Cognitive decline in elderly and Alzheimer’s disease
In 2005, a study assessed the effect that Omega 3 had upon cognitive decline in those aged 65 and above. It found that fish consumption may be associated with slower cognitive decline with age.
Later in 2008, a second study examined the impact of Omega 3 on people with Alzheimer’s and mild cognitive impairment. It concluded that 1800 mg of Omega 3 and higher intake of EPA led to better cognitive performance for those who had mild cognitive impairment, but it found no affect upon those with Alzheimer’s.
Research Score: Strong
Omega 3 supplementation in breastfeeding and pregnant moms is linked to improved infant retina and brain development.  That is why the United States Food and Drug Administration recommends pregnant women and young children should eat more fish.
In a randomised and controlled 1993 trial, infants were split into two groups. One was fed fish oil and the other was not. The study concluded that visual ability was positively related to DHA (an Omega-3 fatty acid) supplementation. Additionally, a 2013 review of more recent studies concluded that “providing larger amounts of DHA supplements, especially to the smallest infants, is associated with better neurologic outcomes in early life”.
There is also promising evidence that Omega 3 can lengthen the reproductive window for women of normal weight, although not in women with BMIs greater than 30. A 2016 clinical trial examined whether supplementation of Omega 3 could alter reproductive hormones in reproductive-age women and concluded that supplementation does extend reproductive lifespan, although further testing on women with diminished ovarian reserve who were attempting to delay ovarian aging would be needed.
Research Score: Strong
Studies on Omega 3 show it can alleviate joint pain as it is anti-inflammatory on cartilage. One study found it can alleviate rheumatoid arthritis and work-related joint pain (not disease related pain like osteoarthritis or rheumatism).
A second study lasted 12 months. It was double-blind and placebo-controlled and found that people taking 2,600mg of Omega 3 per day had less joint pain than those on the placebo. Additionally, participants had to use less antirheumatic medicine after taking fish oil supplements.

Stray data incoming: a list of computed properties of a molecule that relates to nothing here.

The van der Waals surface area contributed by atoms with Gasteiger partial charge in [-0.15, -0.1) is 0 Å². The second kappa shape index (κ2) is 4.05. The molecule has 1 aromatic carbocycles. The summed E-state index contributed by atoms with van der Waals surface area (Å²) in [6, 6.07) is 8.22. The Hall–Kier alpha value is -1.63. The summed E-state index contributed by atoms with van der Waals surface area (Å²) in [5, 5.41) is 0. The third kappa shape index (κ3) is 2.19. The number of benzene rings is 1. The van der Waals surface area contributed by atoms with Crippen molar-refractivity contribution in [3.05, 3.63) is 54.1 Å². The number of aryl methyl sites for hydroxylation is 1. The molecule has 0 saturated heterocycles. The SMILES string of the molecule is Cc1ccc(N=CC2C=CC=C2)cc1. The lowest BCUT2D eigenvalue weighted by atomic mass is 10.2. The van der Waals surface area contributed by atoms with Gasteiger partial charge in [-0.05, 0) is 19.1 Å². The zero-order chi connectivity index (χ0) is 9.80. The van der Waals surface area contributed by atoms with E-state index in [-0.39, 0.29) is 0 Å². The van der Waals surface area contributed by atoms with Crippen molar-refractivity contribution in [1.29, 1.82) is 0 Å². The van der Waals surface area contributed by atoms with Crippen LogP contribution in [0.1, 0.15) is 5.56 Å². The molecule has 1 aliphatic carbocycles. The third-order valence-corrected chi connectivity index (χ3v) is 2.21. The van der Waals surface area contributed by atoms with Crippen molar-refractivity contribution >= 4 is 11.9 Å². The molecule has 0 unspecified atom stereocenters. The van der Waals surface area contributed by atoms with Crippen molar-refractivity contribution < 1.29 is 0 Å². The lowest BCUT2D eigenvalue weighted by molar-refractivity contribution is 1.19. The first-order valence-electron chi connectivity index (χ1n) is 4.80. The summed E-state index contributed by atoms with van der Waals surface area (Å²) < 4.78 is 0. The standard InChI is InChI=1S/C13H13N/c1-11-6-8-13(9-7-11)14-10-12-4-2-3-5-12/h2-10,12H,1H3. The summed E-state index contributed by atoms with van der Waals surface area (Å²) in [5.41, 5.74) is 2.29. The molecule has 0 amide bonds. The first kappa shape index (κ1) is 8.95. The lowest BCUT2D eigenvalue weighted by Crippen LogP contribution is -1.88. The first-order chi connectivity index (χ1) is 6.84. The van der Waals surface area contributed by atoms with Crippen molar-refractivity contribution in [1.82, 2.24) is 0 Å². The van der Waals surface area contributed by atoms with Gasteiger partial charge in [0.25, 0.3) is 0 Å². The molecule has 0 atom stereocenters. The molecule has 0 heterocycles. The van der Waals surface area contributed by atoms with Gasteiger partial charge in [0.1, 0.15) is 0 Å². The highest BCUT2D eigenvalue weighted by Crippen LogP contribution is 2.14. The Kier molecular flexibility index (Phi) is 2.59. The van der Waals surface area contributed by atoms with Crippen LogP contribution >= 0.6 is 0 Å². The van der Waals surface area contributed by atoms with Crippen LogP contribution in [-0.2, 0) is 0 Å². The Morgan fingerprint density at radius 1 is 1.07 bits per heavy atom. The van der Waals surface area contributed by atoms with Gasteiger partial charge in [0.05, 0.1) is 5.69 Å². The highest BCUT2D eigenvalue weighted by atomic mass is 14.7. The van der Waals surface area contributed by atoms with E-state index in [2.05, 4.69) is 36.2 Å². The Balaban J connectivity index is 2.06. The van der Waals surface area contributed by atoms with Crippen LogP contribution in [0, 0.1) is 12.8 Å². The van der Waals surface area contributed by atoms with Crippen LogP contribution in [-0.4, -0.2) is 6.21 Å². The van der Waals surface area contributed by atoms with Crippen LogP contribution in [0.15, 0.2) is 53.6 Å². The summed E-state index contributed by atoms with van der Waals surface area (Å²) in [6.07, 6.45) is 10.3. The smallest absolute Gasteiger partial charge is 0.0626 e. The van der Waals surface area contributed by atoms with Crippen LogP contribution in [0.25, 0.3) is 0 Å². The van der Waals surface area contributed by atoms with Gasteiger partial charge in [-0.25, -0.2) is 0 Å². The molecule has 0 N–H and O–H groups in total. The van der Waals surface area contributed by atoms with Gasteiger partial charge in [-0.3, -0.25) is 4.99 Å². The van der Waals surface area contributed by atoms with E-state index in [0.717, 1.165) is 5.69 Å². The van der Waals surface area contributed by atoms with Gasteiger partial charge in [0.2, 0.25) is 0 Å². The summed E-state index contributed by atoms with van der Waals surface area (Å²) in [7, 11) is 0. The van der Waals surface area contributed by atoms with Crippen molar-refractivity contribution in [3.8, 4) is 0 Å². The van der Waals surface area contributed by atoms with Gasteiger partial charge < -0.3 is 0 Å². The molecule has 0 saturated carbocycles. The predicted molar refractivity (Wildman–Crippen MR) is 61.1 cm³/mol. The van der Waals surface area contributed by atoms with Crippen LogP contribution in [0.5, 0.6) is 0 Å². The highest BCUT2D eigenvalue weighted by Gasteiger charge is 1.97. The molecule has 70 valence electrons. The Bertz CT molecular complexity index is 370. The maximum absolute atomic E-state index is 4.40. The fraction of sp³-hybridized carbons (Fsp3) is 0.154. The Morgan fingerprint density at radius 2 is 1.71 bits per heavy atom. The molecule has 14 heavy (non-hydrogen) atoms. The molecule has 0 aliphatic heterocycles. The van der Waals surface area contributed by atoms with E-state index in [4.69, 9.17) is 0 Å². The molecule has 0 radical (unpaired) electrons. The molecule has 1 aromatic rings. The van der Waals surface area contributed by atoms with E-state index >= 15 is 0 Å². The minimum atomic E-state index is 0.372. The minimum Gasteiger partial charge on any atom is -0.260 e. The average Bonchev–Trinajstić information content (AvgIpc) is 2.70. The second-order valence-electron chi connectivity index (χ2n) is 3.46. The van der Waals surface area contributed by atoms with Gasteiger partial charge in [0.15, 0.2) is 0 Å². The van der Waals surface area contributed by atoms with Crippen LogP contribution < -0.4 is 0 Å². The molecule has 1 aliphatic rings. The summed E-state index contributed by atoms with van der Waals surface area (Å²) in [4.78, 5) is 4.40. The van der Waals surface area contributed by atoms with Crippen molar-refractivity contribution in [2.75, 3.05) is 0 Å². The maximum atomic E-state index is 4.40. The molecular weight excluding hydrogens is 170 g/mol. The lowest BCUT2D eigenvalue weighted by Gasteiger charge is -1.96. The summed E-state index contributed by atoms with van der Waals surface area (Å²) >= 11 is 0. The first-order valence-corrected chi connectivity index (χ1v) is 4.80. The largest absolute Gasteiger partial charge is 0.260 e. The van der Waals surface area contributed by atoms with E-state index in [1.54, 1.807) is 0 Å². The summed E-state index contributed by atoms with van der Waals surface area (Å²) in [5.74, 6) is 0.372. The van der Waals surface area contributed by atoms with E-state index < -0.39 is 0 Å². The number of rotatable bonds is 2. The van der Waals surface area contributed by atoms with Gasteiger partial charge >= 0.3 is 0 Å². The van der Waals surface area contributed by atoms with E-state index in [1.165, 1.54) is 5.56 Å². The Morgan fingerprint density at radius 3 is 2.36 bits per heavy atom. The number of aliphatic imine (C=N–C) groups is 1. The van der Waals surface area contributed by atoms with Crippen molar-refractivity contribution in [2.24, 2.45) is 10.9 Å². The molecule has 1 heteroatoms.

Research Score: Strong
Several studies indicate that fish oil alleviates dry eye symptoms. One 2016 study found that fish oil (which contains Omega-3 fatty acids) decreased the symptoms even after patients had just had cataract surgery.  Another study examined people who look at computer screens for over 3 hours per day and also found that fish oil alleviated dry eye and decreased tear evaporation. In fact, the American Academy of Ophthalmology found in a clinical study that Omega 3 decreased the symptoms of dry eye, increased the rate in tear secretion and decreased the rate of tear evaporation.
Age-related Macular Degeneration
A 2006 study examined genetic and environmental risk factors for age-related macular degeneration. It surveyed 681 twins through food diaries, risk-factor questionnaires and eye examinations. Smokers had almost double the risk of macular degeneration compared to non-smokers, and increased intake of fish reduced the risk of macular degeneration.
While there have been many positive studies on the near total protection of the retina in rats after taking fish oil     , there are only some studies on its effect on humans.  Therefore, it is most likely that humans will experience the same level of protection to their retinas, although further research is needed.
Research Score: Strong
For people diagnosed with major depressive disorder, fish oil can significantly reduce symptoms to a level similar to some prescription drugs like fluoxetine. However, it is not clear in can reduce the symptoms in those who have not been diagnosed with major depressive disorder. There needs to be more studies on the effect of fish oil upon people who are minorly depressed.
Research Score: Promising